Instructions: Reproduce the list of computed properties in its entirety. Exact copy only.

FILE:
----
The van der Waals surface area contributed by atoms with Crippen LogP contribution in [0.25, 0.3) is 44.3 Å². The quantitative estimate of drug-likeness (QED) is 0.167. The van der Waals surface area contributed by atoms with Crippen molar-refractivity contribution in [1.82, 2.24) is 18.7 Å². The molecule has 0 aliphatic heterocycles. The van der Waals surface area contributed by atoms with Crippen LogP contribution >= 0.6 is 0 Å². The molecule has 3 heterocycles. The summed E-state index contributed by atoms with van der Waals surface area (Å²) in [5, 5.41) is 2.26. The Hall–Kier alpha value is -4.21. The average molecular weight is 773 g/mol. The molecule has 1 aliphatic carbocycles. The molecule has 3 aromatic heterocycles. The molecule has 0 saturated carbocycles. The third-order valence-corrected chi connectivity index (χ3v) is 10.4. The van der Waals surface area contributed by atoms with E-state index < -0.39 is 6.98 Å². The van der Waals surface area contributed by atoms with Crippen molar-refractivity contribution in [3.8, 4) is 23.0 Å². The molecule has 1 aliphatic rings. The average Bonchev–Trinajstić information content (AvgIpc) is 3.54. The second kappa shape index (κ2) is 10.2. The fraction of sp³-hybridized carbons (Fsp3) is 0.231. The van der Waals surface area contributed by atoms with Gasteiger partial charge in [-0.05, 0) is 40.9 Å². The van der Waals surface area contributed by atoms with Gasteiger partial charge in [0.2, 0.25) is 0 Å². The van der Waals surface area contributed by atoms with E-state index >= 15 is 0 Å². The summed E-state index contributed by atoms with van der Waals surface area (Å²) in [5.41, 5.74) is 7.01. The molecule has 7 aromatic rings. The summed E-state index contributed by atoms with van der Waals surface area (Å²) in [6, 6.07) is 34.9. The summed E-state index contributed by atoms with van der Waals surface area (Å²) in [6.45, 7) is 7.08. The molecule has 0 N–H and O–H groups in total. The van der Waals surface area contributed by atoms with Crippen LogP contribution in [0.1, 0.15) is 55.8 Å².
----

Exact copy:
The van der Waals surface area contributed by atoms with Crippen LogP contribution in [0.25, 0.3) is 44.3 Å². The quantitative estimate of drug-likeness (QED) is 0.167. The van der Waals surface area contributed by atoms with Crippen molar-refractivity contribution in [1.82, 2.24) is 18.7 Å². The molecule has 0 aliphatic heterocycles. The van der Waals surface area contributed by atoms with Crippen LogP contribution >= 0.6 is 0 Å². The molecule has 3 heterocycles. The summed E-state index contributed by atoms with van der Waals surface area (Å²) in [5, 5.41) is 2.26. The Hall–Kier alpha value is -4.21. The average molecular weight is 773 g/mol. The molecule has 1 aliphatic carbocycles. The molecule has 3 aromatic heterocycles. The molecule has 0 saturated carbocycles. The third-order valence-corrected chi connectivity index (χ3v) is 10.4. The van der Waals surface area contributed by atoms with E-state index < -0.39 is 6.98 Å². The van der Waals surface area contributed by atoms with Crippen molar-refractivity contribution in [3.8, 4) is 23.0 Å². The molecule has 1 aliphatic rings. The average Bonchev–Trinajstić information content (AvgIpc) is 3.54. The second kappa shape index (κ2) is 10.2. The fraction of sp³-hybridized carbons (Fsp3) is 0.231. The van der Waals surface area contributed by atoms with Gasteiger partial charge in [-0.05, 0) is 40.9 Å². The van der Waals surface area contributed by atoms with Gasteiger partial charge in [0.2, 0.25) is 0 Å². The van der Waals surface area contributed by atoms with E-state index >= 15 is 0 Å². The summed E-state index contributed by atoms with van der Waals surface area (Å²) in [5.41, 5.74) is 7.01. The molecule has 7 aromatic rings. The summed E-state index contributed by atoms with van der Waals surface area (Å²) in [6, 6.07) is 34.9. The summed E-state index contributed by atoms with van der Waals surface area (Å²) in [6.45, 7) is 7.08. The molecule has 0 N–H and O–H groups in total. The van der Waals surface area contributed by atoms with Crippen LogP contribution in [0.1, 0.15) is 55.8 Å².